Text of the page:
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December 26th, 2016

February 11th, 2015

Diabetes Drug Proglitazone Can Stimulate Production of ROS from Mitochonria of WBCs, Meliorating Chronic Granulomatous Disease in Mouse Model

Pioglitazone, a medication approved for treatment of type 2 diabetes, can help bypass genetic defects in chronic granulomatous disease (CJD) to help white blood cells fight bacterial infections, according to researchers at National Jewish Health. Patients with CGD, a rare inherited disorder, lack a functional enzyme, known as NADPH oxidase, which impairs their ability to produce a variety of oxidant molecules, known as reactive oxygen species (ROS), in response to bacterial infection. Normally, ROS destroy bacteria by chemically reacting with their cell walls and other components. As a result of genetic mutation, CGD patients lack this early immune response and suffer ongoing and severe infections, especially of the lungs, liver, skin, and lymph nodes. Pioglitazone, an agonist of the signaling molecule PPAR-gamma, has broad effects on cellular metabolism, which include mimicry of insulin and anti-inflammatory activities. The medication is approved for treatment of type 2 diabetes and is being investigated for use in a variety of other disorders, primarily for its anti-inflammatory properties. Recent findings have suggested that it may also boost the production of ROS. National Jewish Health Professor of Pediatrics, Donna Bratton, M.D., and her colleagues reported in the February 2015 Journal of Allergy and Clinical Immunology that pioglitazone does indeed boost production of ROS in white blood cells by about 30 percent in a mouse model of CGD and in white blood cells from CGD patients. They also found that pioglitazone enhanced the ability of the cells from the CGD mouse model to kill Staphylococcus aureus and Burkholdia cepacia, two pathogens that are difficult to treat and common in CGD.

October 25th, 2014

Mosaic Loss of Y-Chromosome Associated with Shorter Life Span, Increased Risk of Cancer

Age-related mosaic loss of the Y chromosome (LOY) from blood cells, a frequent occurrence among elderly men, is associated with elevated risk of various cancers and earlier death, according to research presented on Tuesday, October 21, at the American Society of Human Genetics (ASHG) 2014 Annual Meeting in San Diego. This finding could help explain why men tend to have a shorter life span and higher rates of sex-unspecific cancers than women, who do not have a Y chromosome, said Lars Forsberg, Ph.D., lead author of the study and a geneticist at Uppsala University in Sweden. LOY, which occurs occasionally as a given man’s blood cells replicate – and thus takes place inconsistently throughout the body – was first reported nearly 50 years ago and remains largely unexplained in both its causes and effects. Recent advances in genetic technology have allowed researchers to use a blood test to detect when only a small fraction of a man’s blood cells have undergone LOY. Dr. Forsberg and colleagues studied blood samples from 1,153 elderly men aged 70 to 84 years, who were followed clinically for up to 40 years. They found that men whose samples showed LOY in a significant fraction of their blood cells lived an average of 5.5 years less than men whose blood was not affected by LOY. In addition, having undergone LOY significantly increased the men’s risk of dying from cancer during the course of the study. These associations remained statistically significant when results were adjusted for men’s age and other health conditions. “Many people think the Y chromosome only contains genes involved in sex determination and sperm production,” said Jan Dumanski, M.D., Ph.D., co-author on the study and a professor at Uppsala University.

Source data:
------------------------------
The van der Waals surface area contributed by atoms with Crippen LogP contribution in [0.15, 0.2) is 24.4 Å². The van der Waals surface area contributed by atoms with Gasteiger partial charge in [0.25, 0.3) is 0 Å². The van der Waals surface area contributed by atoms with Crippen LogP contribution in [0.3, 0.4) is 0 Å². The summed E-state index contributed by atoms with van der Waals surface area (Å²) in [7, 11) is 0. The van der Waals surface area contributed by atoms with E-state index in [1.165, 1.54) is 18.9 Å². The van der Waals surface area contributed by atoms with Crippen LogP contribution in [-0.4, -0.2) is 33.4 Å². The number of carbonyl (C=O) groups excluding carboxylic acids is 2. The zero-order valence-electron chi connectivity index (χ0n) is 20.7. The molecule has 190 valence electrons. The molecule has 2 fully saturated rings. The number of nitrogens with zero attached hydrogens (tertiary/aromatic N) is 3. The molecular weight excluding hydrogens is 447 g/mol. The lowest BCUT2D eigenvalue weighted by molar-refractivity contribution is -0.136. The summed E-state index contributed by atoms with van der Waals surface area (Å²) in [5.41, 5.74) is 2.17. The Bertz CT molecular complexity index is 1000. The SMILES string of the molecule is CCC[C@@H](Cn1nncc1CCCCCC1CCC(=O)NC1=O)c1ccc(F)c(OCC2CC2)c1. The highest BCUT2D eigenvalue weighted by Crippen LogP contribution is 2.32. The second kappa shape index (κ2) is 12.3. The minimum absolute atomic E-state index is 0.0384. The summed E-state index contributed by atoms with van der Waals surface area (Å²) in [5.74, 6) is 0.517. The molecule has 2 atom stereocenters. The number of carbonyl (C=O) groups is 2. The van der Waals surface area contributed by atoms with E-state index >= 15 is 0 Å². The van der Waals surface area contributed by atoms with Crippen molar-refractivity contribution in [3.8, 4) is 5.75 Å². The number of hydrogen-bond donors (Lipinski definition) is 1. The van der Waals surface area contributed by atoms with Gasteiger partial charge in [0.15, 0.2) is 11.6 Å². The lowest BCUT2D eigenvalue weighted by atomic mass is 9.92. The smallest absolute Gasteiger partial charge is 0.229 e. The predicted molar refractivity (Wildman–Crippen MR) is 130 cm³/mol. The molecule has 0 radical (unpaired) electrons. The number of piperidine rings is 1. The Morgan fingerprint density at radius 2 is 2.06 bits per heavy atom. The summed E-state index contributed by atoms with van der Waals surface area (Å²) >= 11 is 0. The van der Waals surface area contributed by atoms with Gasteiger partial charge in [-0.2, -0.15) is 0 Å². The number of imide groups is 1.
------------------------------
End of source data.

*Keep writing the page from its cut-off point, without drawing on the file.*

September 8th

New, Antibody-Based, Non-Steroidal Treatment for Certain Severe Asthmatics

A team of researchers at McMaster University and St. Joseph's Healthcare Hamilton, both in Canada, have successfully evaluated a new, antibody-based drug for certain patients with severe asthma. The drug – named mepolizumab (image)– can replace traditional, steroid-based treatments for a specific subset of patients, resulting in improved outcomes and reduced side effects. The study and manuscript, published online on September 8, 2014 in the New England Journal of Medicine was led in Canada by Dr. Parameswaran Nair, Staff Respirologist, Firestone Institute for Respiratory Health at St. Joseph's Healthcare Hamilton and Professor of Respirology at the Michael G. DeGroote School of Medicine at McMaster University. Dr. Nair and his colleagues recruited the largest number of participants for this global study. "This new drug is the only therapy that has been proven to be effective in well-established clinical trials to help reduce doses of steroid-based treatments such as prednisone for those with severe asthma," said Dr. Nair, adding that the paper reconfirms the team's observation published in the New England Journal of Medicine in 2009. Patients with severe asthma often require high doses of steroid-based treatments that can significantly impair their quality of life. These high doses can cause debilitating side effects including mood swings, diabetes, bone loss, skin bruising, cataracts, and hypertension. Previous research at the Hamilton institutions has identified specific types of patient with severe asthma who have an overabundance of a particular type of white blood cell (eosinophils) present in their sputum. These patients often suffer from the most severe asthma symptoms and can only be treated through steroid-based medications such as prednisone.